such an instrument of torture might well be dispensed with, although by the native it is still regarded as the acme of luxury.
Housekeeping is simple in happy Fiji, where all is charmingly clean, and thick layers of soft mats invite repose upon the floor. Indeed the natives sleep much by day, for at night there is apt to be a "meke," wherein the maidens of the village, adorned in garlands of flowers and well polished with cocoanut oil, sing far into the small hours, keeping time to their chants by graceful gestures. This, together with the dull beating of the wooden drum, drives all hope of sleep away, but it is to be preferred to the "silent" nights when rats and mice scamper ceaselessly over the floor, contesting their supremacy with an occasional centipede or land crab. Yes, one must live a life of leisure and sleep by day in Fiji.
The largest edifice in the village is called the "stranger's house" for it is here that guests are entertained and fed by the community under orders from the chief. At Mbau the old stranger's house has stood for generations, dating far back into cannibal times, and within its walls the first Christian service was held in 1854. It is about 125 feet long and 40 feet wide, being exceeded in length only by the stranger's house at Rewa.
Carpenters are a highly respected caste in Fiji, and canoe and house building are occupations fit to engage the activities of chiefs. When one desires a house, a whale's tooth or other suitable gift should be presented to the chief, who then engages the carpenters, who in turn may command the services of more than two hundred assistants, all of whom labor so efficiently that in from one to three weeks the house is erected and ready for company. In the South Seas things are done in communal fashion and village labors, such as house building, canoe making, and the gathering of crops are occasions for songs and dances and all manner of merriment and feasting.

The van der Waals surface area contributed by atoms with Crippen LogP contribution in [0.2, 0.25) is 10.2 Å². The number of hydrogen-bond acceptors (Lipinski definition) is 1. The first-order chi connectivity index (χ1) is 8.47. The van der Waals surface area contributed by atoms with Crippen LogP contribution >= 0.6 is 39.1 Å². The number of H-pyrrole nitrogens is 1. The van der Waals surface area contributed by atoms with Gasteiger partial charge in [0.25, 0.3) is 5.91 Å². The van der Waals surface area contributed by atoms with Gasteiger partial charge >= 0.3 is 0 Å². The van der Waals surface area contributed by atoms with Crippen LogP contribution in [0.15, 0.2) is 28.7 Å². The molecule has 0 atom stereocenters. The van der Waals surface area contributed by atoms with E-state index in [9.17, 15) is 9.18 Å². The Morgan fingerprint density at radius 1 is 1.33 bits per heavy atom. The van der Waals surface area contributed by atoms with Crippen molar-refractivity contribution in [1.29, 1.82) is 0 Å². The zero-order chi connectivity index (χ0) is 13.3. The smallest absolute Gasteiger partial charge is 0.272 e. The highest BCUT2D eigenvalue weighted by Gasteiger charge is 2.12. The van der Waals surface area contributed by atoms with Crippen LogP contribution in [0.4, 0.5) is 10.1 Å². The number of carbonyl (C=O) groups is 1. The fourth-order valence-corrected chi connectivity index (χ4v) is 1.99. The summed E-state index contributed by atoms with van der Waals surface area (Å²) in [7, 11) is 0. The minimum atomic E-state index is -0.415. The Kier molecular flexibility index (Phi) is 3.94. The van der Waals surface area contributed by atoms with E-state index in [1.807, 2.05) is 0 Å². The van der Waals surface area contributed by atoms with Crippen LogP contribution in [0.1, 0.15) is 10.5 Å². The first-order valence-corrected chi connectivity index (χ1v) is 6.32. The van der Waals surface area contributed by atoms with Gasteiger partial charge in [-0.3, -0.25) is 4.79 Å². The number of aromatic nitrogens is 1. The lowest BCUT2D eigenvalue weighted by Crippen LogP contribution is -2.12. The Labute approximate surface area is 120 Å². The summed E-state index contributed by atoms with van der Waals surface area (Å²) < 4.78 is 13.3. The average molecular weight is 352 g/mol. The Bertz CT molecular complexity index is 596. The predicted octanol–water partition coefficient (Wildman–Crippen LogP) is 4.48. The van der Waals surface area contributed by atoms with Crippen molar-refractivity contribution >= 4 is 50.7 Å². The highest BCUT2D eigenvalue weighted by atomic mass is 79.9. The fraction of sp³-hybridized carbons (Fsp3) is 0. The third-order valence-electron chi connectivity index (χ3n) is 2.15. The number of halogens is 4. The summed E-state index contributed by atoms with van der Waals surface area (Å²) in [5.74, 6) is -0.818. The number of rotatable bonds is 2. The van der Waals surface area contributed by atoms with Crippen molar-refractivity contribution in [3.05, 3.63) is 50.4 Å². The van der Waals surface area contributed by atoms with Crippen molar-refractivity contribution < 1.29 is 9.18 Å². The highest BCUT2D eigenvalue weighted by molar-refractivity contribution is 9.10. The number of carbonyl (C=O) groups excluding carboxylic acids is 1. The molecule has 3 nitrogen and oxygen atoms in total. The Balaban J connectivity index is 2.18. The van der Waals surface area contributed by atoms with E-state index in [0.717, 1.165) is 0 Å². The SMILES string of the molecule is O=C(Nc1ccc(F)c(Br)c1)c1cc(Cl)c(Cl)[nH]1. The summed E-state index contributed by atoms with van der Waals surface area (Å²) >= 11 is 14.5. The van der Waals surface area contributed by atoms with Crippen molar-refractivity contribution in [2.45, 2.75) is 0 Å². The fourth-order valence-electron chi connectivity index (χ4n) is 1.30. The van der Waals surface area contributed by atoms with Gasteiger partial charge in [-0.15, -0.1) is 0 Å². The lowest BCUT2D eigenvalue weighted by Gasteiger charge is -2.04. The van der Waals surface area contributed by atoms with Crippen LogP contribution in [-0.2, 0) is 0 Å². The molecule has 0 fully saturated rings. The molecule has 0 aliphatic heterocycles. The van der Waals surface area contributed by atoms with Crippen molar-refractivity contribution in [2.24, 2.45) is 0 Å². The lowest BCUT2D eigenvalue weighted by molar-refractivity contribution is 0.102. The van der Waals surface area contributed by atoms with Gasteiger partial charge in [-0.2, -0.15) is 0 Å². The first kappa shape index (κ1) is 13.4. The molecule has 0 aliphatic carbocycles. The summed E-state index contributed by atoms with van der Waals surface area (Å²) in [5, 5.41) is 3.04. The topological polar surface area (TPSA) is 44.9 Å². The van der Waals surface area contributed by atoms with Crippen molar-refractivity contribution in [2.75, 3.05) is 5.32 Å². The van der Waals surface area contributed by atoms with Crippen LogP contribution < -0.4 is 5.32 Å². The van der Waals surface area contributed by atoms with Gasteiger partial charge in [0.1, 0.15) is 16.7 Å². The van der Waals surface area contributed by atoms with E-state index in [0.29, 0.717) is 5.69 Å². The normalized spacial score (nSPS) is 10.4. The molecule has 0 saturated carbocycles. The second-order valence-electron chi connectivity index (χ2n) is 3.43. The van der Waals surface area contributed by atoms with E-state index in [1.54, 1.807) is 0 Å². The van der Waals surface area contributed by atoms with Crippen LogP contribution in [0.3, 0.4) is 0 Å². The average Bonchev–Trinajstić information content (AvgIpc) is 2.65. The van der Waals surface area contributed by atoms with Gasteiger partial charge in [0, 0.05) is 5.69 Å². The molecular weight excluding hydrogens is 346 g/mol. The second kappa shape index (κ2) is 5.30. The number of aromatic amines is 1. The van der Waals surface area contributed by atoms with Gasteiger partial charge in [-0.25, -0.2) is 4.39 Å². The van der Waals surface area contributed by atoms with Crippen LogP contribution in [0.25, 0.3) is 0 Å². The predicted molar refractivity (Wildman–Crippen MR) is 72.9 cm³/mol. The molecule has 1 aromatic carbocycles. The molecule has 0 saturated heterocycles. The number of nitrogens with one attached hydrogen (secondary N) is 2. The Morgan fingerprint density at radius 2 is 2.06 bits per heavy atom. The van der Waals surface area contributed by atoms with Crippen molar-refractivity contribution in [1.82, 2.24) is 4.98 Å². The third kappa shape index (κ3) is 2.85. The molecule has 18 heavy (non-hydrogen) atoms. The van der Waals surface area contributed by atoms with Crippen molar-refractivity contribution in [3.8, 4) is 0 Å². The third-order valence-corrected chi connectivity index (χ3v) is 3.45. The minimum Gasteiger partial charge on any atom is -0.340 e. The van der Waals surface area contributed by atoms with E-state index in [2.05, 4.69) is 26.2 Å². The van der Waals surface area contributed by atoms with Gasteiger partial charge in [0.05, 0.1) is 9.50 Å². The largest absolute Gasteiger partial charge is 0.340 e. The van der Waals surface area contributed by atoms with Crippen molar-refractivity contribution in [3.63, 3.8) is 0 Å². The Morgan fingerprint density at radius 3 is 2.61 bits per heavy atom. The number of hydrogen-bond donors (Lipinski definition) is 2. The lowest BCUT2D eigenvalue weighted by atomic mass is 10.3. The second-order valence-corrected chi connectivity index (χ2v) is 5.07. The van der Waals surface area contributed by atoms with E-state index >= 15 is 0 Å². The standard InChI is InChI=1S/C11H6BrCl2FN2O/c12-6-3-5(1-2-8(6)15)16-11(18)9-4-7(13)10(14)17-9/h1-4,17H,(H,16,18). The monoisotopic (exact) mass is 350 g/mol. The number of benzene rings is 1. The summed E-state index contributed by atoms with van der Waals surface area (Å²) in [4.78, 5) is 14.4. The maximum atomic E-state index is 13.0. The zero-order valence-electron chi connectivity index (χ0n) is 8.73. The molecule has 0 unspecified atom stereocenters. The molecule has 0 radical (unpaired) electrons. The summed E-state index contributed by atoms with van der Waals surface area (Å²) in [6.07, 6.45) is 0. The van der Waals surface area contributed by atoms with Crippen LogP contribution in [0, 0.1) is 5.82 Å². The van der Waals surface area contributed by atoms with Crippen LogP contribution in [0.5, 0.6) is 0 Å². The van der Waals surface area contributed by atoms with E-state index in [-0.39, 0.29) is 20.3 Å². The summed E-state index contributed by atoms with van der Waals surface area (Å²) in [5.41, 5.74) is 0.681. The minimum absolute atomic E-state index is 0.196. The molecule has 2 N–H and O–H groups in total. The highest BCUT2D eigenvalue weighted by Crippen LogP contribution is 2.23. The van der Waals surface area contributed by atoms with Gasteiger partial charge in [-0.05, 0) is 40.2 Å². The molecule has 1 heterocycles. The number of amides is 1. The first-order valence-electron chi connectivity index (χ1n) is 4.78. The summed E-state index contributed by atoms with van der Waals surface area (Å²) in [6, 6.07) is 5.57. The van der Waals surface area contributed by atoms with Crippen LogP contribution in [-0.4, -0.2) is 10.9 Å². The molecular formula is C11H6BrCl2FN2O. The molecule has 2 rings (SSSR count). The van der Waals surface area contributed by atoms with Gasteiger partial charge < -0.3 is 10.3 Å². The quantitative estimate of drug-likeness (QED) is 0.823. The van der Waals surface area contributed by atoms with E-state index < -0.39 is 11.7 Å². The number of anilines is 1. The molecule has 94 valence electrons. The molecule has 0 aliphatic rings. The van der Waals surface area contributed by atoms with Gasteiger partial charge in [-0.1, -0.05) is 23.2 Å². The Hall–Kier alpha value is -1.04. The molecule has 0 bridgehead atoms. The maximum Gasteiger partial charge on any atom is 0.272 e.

There is much of interest in Mbau, for although the ovens have long ago grown cold, yet the great foundation stones of the old temple of the war god (Na Vatani Tawake) still remain in the center of the village, and in 1898 one could still see the sacred tree upon whose boughs were hung the genital organs of victims who had been sacrificed to the Fijian Mars.
Close by the side of the foundation of the old temple a sharp-edged column of basalt is set upright within the ground. This is the stone to which victims were dragged by their arms and upon which their heads were dashed. Fragments of human teeth might still be found by digging at the base of this stone, and in many a house in Mbau there were sail needles made from leg-bones of the victims. There was another execution stone which was axe-shaped and thrust upright into the ground near the foot of the hill; but this now serves as the baptismal font, and is set within the church. The ovens in which victims were